Overseas sponsors transfer money to a local team member's bank account. We withdraw cash from there.

We let people know on the weekend "We can give you cash if you need it for meals". This encourages saving of money. We give the cash to people who need it.

If they have extra cash left over, we don't worry about it. Better for attendees to get a little bit left, than the bank to get it.


  • Simple for our attendees
  • Simple for us
  • Less money needed than other plans


  • Possible suspicion raised for the local team's bank account, or complications if they use their bank statement for tax recordkeeping
  • Requires enough overseas sponsors willing to do this.
  • It places a social barrier to asking us for cash, which puts attendees with more limited means in the spotlight.
  • No accountability for the usage, which only matters if the relevant sponsors care

[edit] Plan B: Takeout/Box lunches

Since most people are not here early on arrival day, we can do some sort of minimal plan. This particular plan will only cover July 31st, the arrival day.

  • Lunch
    • For Lunch, do a bulk take-out order. This will, for the most part, be the DebCamp crew.
    • Someone makes sign-up sheets, people sign up the morning of (or night before). With ~90 people, it shouldn't be too hard.
    • Someone orders, using the SPI debit cards.
    • We eat outside, on the lawns, in various (carefully, under the radar), or in the dorm lounges.
    • Advantages: Doesn't require any advance preparation beyond that morning. Doesn't require a designated eating space or clean up costs. Relatively simple.
    • Disadvantages: It's take-out food, not the healthiest.
  • Dinner
    • For dinner, we do box lunches. This is
    • We make an order from one of our caterers for N box lunches, based on an estimate for the number of people around for dinner, plus those we think will show up in the near future.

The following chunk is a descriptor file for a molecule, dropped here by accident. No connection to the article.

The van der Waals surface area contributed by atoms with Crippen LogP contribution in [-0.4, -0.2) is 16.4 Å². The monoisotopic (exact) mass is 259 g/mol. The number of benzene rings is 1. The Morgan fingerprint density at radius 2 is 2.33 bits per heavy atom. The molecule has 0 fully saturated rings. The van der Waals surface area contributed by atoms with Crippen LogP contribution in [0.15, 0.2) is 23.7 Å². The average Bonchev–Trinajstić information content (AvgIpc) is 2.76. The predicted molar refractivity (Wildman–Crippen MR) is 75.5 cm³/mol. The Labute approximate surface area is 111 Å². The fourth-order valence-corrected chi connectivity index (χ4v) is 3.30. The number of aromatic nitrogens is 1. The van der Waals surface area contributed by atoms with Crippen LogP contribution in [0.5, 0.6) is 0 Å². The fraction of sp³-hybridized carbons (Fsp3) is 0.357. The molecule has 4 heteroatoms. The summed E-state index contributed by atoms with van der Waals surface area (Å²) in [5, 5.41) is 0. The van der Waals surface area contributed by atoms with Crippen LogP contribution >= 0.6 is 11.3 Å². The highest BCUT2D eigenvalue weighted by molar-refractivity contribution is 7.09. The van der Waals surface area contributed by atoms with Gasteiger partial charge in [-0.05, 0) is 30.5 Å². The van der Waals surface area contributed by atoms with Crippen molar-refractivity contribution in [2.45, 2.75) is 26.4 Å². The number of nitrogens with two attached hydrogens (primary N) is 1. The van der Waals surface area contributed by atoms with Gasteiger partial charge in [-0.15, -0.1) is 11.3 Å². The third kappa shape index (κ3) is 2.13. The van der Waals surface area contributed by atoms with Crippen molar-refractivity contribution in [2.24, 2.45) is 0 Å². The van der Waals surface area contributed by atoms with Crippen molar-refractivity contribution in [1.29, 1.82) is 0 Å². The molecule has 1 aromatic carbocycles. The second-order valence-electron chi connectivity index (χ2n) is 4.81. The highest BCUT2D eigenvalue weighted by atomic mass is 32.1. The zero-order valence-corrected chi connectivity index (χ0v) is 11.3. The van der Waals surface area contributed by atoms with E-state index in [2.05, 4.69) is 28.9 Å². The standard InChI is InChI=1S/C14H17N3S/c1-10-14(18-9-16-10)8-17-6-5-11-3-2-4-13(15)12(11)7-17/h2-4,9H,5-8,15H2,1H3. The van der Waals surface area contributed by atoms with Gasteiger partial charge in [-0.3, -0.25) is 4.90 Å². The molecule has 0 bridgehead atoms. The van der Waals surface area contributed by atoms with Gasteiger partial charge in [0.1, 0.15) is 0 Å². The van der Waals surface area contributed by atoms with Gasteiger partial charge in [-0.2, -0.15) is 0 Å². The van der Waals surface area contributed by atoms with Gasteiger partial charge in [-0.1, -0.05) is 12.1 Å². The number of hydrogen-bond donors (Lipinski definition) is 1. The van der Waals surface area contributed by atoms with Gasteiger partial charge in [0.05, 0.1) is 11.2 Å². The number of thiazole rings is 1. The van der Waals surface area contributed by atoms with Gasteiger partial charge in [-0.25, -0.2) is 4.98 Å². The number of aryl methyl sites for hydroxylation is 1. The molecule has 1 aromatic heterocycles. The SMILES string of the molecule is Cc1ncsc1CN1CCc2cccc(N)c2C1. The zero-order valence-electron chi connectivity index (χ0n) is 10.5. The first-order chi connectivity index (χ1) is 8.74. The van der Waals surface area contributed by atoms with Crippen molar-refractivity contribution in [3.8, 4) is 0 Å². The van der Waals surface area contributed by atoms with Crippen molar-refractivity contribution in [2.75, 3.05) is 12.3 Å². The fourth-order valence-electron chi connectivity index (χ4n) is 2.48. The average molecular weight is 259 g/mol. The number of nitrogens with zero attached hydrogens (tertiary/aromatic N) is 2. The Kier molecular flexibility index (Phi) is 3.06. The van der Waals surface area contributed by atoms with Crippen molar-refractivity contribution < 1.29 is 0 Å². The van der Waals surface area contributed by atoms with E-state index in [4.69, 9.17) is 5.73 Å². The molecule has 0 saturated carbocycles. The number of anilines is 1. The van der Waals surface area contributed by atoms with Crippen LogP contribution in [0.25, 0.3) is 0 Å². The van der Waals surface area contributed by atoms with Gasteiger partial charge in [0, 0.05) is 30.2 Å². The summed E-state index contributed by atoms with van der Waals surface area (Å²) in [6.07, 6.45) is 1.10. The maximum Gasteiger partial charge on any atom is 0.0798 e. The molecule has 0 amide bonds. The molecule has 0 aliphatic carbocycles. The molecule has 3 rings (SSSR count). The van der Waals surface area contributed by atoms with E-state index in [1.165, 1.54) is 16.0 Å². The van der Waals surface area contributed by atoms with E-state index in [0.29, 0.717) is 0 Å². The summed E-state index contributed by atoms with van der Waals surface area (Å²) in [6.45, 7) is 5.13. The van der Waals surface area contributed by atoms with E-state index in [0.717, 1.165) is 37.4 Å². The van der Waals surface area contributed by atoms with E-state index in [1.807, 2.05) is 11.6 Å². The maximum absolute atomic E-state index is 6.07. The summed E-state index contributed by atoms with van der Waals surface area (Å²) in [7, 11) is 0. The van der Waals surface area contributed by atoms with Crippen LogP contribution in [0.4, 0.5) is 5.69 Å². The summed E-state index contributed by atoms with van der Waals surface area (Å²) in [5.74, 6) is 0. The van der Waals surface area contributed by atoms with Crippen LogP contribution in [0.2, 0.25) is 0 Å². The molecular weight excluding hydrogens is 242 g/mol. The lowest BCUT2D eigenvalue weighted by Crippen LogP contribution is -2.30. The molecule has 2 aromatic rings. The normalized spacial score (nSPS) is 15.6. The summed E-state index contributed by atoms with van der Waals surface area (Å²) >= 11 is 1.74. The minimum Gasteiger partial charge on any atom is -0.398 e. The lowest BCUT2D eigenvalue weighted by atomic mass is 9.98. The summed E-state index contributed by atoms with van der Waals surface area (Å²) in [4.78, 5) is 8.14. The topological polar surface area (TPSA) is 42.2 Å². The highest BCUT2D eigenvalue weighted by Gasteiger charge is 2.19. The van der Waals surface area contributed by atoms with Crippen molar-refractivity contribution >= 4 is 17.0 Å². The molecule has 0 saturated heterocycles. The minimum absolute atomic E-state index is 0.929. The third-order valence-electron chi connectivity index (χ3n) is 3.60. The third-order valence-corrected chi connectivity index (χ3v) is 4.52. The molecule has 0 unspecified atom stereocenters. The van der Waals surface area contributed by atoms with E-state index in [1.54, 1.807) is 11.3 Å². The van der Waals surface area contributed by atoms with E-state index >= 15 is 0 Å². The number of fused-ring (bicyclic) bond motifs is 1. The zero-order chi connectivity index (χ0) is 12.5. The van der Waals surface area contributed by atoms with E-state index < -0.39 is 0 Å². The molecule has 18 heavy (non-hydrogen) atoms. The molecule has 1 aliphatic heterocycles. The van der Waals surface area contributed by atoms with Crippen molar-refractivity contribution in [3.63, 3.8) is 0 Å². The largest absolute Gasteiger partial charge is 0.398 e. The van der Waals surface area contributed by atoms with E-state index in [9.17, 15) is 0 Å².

• Boxes arrive around XX:00, and we distribute to the people that are around.
    • The surplus boxes are left by the front desk, to be given to sponsored attendees / sold to other incoming attendees. They can eat wherever they'd like.
    • Advantages: Doesn't require a fixed space for eating. doesn't have clean-up costs. People who arrive late can get food as they come in, if they are on time. We already have caterers whom can do this.
    • Disadvantages: We have to estimate the number needed, and a special call to a caterer.

[edit] Plan C: Null plan

This plan only applies to Saturday, July 31st.

  • We say that due to all the random arrivals, there is no dinner. Lunch is figured out day-of if we have time.

[edit] Plan D: More lunch boxes and to go eat to the park or lawns

(this is similar to the dinner part of plan B)

We order a lot of box lunches, and send people to eat them outside somewhere. We can even have a group walk to a park. There are very many lawns, tables, and benches, and eating areas on campus, and people can use them. If we are dispersed into common areas enough, and we are low-key enough, we don't have to pay for cleaning.


  • People can eat outside, there are many spots and it'll be nice.
  • Maintains a group environment for eating.


  • Could rain or be hot, in which case we have to pack inside.
  • If this leaves a mess around campus, then we get in trouble for making a mess.

[edit] Plan E: People can make their own food

  • Buy food at a nearby supermarket. (bread, yogurth, fruit, etc)
  • Set out the food on some tables somewhere in our conference.
  • Attendees come by and get whatever food they want: making sandwiches, salads, other assorted things.
  • Eating location: send them outside to minimize our cleaning impact.


  • there is food for people arriving at strange times.
  • People can take what they like, and can get food satisfying different dietary restrictions.
  • We probably need to provide less food this way: Anyone who wants can eat, but a lot of people will be motivated to eat out.


  • Pay cleaning.